The new GTLDs are going to turn into a dismal failure.
You only have to look at how little traction .biz and .info have gained in the mind of the average consumer, in spite of their decade in the marketplace and their real-life use by hundreds of thousands of companies, to see how this farce is going to play itself . Those extensions faced an insurmountable hurdle in the form of the onslaught of billions of pounds’ worth of marketing budgets being spent on effectively “branding” the .co.uk or .com extension in the minds of consumers. Every time a URL gets mentioned on TV, on the radio, or shown on a poster, in a newspaper or magazine, on the side of a vehicle, or in innumerable other venues, that’s one more iteration of the “.co.uk” or “.com” mantra.
Now imagine a new GTLD contender, by definition registered to a single company or narrow-purpose entity. How much will even the largest corporations on Earth be able to make headway against the millions and millions of SMEs and larger firms who have been promoting and continue to promote .co.uk and .com? You’d have a better chance of hearing the sound of a single hand clapping in the middle of a thunderstorm!
Take the example of .nike, as representative of a “large brand”. It would be self-destructive in the extreme for Nike to switch to promoting .nike extensions exclusively, since they would be throwing away every penny they’d spent on branding Nike.com over the years. At the same time, the average consumer reaction is likely to be a shrug and a “Silly Nike, they’ve misprinted their URL” if they even pick up on the fact that it’s supposed to be a URL in the first place. After all, we’re conditioned to intuitively understand that something that begins “www” and ends “.co.uk” is a URL. But something that begins in “www” and ends “.nike”? That’s just a recipe for blank stares all round…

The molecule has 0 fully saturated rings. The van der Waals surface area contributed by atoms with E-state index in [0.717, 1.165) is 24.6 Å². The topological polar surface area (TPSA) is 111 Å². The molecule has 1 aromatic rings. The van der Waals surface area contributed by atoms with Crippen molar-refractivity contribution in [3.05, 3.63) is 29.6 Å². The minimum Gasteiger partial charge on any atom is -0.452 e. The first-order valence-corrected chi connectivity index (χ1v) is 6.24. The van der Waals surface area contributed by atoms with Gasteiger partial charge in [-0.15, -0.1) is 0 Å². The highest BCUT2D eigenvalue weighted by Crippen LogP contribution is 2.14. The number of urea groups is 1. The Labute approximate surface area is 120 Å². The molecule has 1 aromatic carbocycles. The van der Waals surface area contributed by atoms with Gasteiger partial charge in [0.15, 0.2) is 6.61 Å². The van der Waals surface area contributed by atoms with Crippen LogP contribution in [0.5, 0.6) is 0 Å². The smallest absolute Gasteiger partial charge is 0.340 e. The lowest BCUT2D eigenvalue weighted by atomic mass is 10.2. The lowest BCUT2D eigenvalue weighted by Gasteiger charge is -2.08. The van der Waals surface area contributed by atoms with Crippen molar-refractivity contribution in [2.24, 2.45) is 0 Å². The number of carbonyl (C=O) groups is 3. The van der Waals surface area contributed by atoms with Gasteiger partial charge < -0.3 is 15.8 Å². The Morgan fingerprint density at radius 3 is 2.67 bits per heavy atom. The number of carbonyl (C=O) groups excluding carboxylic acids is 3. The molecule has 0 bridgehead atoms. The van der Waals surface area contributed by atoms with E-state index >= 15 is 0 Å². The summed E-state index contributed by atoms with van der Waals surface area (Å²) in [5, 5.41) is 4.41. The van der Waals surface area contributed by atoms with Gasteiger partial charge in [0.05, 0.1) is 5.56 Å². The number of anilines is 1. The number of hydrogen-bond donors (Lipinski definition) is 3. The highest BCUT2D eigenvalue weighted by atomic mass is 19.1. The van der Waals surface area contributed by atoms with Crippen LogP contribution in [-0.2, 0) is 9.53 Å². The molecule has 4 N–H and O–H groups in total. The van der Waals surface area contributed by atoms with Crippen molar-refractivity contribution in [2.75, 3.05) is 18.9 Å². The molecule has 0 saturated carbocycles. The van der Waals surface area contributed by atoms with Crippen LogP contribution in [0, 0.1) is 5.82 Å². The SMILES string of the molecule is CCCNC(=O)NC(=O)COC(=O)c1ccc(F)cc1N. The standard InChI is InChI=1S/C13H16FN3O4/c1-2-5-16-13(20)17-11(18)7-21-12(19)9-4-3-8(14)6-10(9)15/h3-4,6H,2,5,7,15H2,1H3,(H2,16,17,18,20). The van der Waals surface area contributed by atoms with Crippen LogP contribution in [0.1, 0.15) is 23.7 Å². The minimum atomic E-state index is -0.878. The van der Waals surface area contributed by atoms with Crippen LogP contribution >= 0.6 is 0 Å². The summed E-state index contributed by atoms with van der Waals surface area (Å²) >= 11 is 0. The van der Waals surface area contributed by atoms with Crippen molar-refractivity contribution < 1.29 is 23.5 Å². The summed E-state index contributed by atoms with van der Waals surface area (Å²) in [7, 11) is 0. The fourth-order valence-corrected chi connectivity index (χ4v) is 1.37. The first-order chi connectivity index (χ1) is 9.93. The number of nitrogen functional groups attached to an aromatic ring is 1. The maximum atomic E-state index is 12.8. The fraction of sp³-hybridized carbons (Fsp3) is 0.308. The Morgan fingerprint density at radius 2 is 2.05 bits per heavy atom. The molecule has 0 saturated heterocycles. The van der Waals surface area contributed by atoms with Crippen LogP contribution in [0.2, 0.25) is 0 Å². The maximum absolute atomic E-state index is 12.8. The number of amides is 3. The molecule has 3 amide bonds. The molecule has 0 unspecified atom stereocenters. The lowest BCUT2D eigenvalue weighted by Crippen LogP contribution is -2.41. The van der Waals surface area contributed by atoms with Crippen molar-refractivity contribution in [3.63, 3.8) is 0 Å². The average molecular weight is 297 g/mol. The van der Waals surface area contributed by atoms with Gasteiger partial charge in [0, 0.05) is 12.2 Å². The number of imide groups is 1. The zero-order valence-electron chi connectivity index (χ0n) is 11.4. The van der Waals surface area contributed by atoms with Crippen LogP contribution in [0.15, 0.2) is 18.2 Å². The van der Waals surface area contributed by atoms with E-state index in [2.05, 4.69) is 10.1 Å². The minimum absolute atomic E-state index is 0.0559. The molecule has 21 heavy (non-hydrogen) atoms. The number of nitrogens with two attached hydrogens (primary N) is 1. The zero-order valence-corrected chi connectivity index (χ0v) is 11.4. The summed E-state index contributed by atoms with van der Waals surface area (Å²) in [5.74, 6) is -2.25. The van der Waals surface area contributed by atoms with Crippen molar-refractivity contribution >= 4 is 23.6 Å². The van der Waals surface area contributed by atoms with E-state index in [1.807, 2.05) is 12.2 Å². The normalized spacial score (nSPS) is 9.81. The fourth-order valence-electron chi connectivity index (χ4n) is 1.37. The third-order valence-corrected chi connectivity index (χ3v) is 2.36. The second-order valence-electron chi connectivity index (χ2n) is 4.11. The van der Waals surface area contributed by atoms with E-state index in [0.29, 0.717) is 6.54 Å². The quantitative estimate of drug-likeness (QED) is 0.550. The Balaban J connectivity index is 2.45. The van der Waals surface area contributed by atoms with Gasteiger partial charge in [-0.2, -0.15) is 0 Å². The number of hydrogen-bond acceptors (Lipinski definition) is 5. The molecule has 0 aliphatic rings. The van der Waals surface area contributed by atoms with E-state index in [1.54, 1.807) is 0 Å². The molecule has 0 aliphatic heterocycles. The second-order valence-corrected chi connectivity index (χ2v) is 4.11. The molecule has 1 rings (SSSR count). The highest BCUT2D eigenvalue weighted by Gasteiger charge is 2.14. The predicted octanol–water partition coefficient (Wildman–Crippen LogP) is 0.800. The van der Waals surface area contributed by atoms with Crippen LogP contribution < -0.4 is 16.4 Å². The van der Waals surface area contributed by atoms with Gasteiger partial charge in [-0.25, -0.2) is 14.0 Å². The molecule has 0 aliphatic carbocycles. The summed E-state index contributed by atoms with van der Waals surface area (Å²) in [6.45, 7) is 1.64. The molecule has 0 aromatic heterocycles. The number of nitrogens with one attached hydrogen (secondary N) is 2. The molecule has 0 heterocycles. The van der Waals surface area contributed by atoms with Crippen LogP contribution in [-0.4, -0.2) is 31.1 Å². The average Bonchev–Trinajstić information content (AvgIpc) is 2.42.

It is immensely telling that most of the largest ad industry associations in the UK, including the ASA, have come out publicly alongside their counterparts overseas to oppose the need for these new GTLDs.
The biggest winner is ICANN, which stands to rake in cash to the tune of tens of thousands of times the US$180,000 application fee. And not forgetting, of course, some of the “open” new GTLD registries, which will no doubt be laughing all the way to the bank as they lure unwary businesses into registering domains that will turn out to be a marketing albatross around their collective necks.
Though there’s going to be a period of uncertainty until the dust settles and a “crystal clear” verdict is delivered by the marketplace as to the worthlessness of the new GTLDs, failure is inevitable, as anyone able to read the e-tealeaves has no doubt already deduced.
Meanwhile those of us sitting pretty on portfolios of generic .com and .co.uk domains have nothing to do but bide our time, waiting on the sidelines until the last big uncertainty of the domain industry gets flushed out of the system and the supremacy of the “original and best” domain extensions is no longer in doubt.